Arimaa/Introduction to Strategy/Distribution of Force
In the study of trap control, it is clear that the strongest local piece is more important than the second-strongest local piece. For example, a camel and a dog can take control of a trap against two horses, but not vice versa. The importance of the strongest piece generalizes to goal attack, goal defense, mobility fights, etc. In each situation a camel and a dog will be more effective than two horses.
Split Strong Pieces
One strategic consequence of the power of the strongest piece is that it is generally more effective to split strong pieces, both for attack and for defense. In the position at right, from this game, Gold has split his horse and dog, threatening to attack in the west with a dog and in the east with a horse. Neither piece has an equal counterpart on its wing, so either attack will force the silver elephant to defend. The silver elephant will soon be overloaded, unless Silver quickly gets a dog over to help in the west, somewhat neutralizing the gold dog.
Moreover, Silver has no use for two dogs in the east. Two dogs are just as incapable of taking over f3 from a horse as a dog and a cat, and as for defending f6 from a horse, a dog and a cat are just as good as two dogs. In the actual game, Silver did not split his dogs, and soon got into trouble. If he had balanced his forces, however, his elephant would have had a much easier time hovering near the gold horse, where it would like to be, rather than fending off the attack of a mere dog in the west.
Win By One
Because the strongest local piece is most important, the most efficient use of force is for each piece to dominate the next-weaker opposing piece, while avoiding the next-stronger opposing piece. Elephants should attack camels, camels should attack horses while avoiding elephants, horses should attack dogs while avoiding camels, etc.
This generalizes the principle of horse hostages, namely that in the opening, horses don't need to be as afraid of elephants as they need to be afraid of camels.
An extreme example of the power of winning by one is diagrammed at left. Each side has an elephant, a camel, a horse, and a dog, yet Gold is locally winning three fights, whereas Silver is winning only one.
Note that the principle of winning by one often conflicts with the principle of splitting strong pieces. For example, one would prefer to have one's elephant and camel operating on opposite wings, but if the opposing elephant is about to take one's camel hostage, it usually pays to use one's elephant to rescue the threatened camel, even if that temporarily puts both strong pieces on the same side. Another example is that when the opposing camel is committed to one wing, it may pay to shift both of one's horses to the other wing, even though typically one would want a horse on each wing.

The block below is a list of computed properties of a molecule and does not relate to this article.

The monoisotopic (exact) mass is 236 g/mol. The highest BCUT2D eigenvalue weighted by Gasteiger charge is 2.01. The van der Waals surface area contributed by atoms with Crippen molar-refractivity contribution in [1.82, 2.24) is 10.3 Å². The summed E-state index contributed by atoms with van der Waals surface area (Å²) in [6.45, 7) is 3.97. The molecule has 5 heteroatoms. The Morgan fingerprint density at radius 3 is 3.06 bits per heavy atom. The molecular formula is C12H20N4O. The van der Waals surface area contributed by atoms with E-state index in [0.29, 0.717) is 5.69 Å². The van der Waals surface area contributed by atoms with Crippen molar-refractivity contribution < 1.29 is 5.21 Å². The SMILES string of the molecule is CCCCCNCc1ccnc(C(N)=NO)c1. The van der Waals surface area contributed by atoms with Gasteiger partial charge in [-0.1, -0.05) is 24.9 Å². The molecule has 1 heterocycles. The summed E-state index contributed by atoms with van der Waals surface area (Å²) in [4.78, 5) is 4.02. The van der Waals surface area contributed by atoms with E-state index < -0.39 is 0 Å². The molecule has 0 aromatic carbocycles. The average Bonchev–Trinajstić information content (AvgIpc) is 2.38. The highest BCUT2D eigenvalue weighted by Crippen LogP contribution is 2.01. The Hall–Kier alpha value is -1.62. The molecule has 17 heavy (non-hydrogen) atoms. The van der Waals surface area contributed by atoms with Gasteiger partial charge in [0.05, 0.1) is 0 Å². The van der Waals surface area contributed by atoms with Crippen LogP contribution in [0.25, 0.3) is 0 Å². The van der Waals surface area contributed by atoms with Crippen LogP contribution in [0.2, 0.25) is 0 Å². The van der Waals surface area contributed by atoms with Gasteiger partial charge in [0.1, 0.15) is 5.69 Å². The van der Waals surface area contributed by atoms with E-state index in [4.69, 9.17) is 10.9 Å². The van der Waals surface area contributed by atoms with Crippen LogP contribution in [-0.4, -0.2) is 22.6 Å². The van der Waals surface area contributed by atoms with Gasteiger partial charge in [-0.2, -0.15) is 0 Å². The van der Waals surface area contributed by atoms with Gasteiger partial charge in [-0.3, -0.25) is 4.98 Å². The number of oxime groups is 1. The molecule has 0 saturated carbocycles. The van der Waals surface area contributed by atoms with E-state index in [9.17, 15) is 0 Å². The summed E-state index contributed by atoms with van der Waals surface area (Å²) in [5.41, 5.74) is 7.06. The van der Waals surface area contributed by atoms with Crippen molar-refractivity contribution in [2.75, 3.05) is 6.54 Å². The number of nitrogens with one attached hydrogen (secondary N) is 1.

One case in which splitting strong pieces and winning by one work together is the opening elephant-horse attack. First, this attack splits the friendly elephant and camel. If the opposing elephant defends against the EH attack, the friendly camel is still free to operate on the rest of the board. This is in contrast to an elephant-camel attack which can be defended by the opposing elephant, leaving the opposing camel unmatched on the rest of the board.
A more subtle point of the elephant-horse tandem is that it may confuse the opposing camel. The opposing camel would like to take an attacking horse hostage, but also would not like to be taken hostage by the attacking elephant. How the camel should respond to an EH attack is a tricky issue.
The idea of using the strongest and third-strongest pieces as an attacking tandem still applies after exchanges have depleted the board. In the first diagram of this page, Gold would much rather attack with elephant and dog than with elephant and horse. Note that the second-strongest and fourth-strongest piece can make a very effective backup tandem: Gold's horse-cat tandem is nearly as strong as a horse-dog tandem would be, but it spares the dog for use in the primary attacking tandem.